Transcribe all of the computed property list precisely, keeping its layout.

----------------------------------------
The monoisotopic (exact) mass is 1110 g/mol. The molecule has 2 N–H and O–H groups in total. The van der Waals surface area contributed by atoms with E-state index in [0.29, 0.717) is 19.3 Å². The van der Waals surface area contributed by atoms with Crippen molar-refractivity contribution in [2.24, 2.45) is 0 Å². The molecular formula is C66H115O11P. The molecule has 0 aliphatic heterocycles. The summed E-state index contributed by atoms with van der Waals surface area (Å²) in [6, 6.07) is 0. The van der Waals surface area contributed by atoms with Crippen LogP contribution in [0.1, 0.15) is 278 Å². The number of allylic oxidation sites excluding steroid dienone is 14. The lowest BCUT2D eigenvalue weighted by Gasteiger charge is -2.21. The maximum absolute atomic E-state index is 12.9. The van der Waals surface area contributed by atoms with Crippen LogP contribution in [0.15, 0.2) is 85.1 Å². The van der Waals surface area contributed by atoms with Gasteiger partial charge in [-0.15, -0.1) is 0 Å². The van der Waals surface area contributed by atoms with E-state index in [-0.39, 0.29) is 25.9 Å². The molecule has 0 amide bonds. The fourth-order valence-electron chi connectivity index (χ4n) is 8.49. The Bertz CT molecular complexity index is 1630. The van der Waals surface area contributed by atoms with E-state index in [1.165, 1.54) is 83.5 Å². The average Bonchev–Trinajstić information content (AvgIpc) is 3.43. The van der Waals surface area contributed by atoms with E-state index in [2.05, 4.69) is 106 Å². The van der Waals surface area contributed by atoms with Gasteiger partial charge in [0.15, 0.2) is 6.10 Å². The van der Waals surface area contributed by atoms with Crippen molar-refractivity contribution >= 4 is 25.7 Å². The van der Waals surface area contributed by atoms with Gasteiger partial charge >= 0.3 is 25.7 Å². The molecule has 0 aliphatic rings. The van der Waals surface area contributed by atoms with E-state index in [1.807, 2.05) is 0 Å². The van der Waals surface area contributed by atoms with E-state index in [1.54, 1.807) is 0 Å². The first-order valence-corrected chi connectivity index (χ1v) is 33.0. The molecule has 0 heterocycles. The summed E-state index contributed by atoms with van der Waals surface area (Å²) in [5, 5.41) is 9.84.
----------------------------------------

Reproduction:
The monoisotopic (exact) mass is 1110 g/mol. The molecule has 2 N–H and O–H groups in total. The van der Waals surface area contributed by atoms with E-state index in [0.29, 0.717) is 19.3 Å². The van der Waals surface area contributed by atoms with Crippen molar-refractivity contribution in [2.24, 2.45) is 0 Å². The molecular formula is C66H115O11P. The molecule has 0 aliphatic heterocycles. The summed E-state index contributed by atoms with van der Waals surface area (Å²) in [6, 6.07) is 0. The van der Waals surface area contributed by atoms with Crippen LogP contribution in [0.1, 0.15) is 278 Å². The number of allylic oxidation sites excluding steroid dienone is 14. The lowest BCUT2D eigenvalue weighted by Gasteiger charge is -2.21. The maximum absolute atomic E-state index is 12.9. The van der Waals surface area contributed by atoms with Crippen LogP contribution in [0.15, 0.2) is 85.1 Å². The van der Waals surface area contributed by atoms with Gasteiger partial charge in [-0.15, -0.1) is 0 Å². The van der Waals surface area contributed by atoms with E-state index in [-0.39, 0.29) is 25.9 Å². The molecule has 0 amide bonds. The fourth-order valence-electron chi connectivity index (χ4n) is 8.49. The Bertz CT molecular complexity index is 1630. The van der Waals surface area contributed by atoms with E-state index in [1.165, 1.54) is 83.5 Å². The average Bonchev–Trinajstić information content (AvgIpc) is 3.43. The van der Waals surface area contributed by atoms with E-state index in [2.05, 4.69) is 106 Å². The van der Waals surface area contributed by atoms with Gasteiger partial charge in [0.15, 0.2) is 6.10 Å². The van der Waals surface area contributed by atoms with Crippen molar-refractivity contribution >= 4 is 25.7 Å². The van der Waals surface area contributed by atoms with Gasteiger partial charge >= 0.3 is 25.7 Å². The molecule has 0 aliphatic rings. The van der Waals surface area contributed by atoms with E-state index in [1.807, 2.05) is 0 Å². The van der Waals surface area contributed by atoms with E-state index in [1.54, 1.807) is 0 Å². The first-order valence-corrected chi connectivity index (χ1v) is 33.0. The molecule has 0 heterocycles. The summed E-state index contributed by atoms with van der Waals surface area (Å²) in [5, 5.41) is 9.84.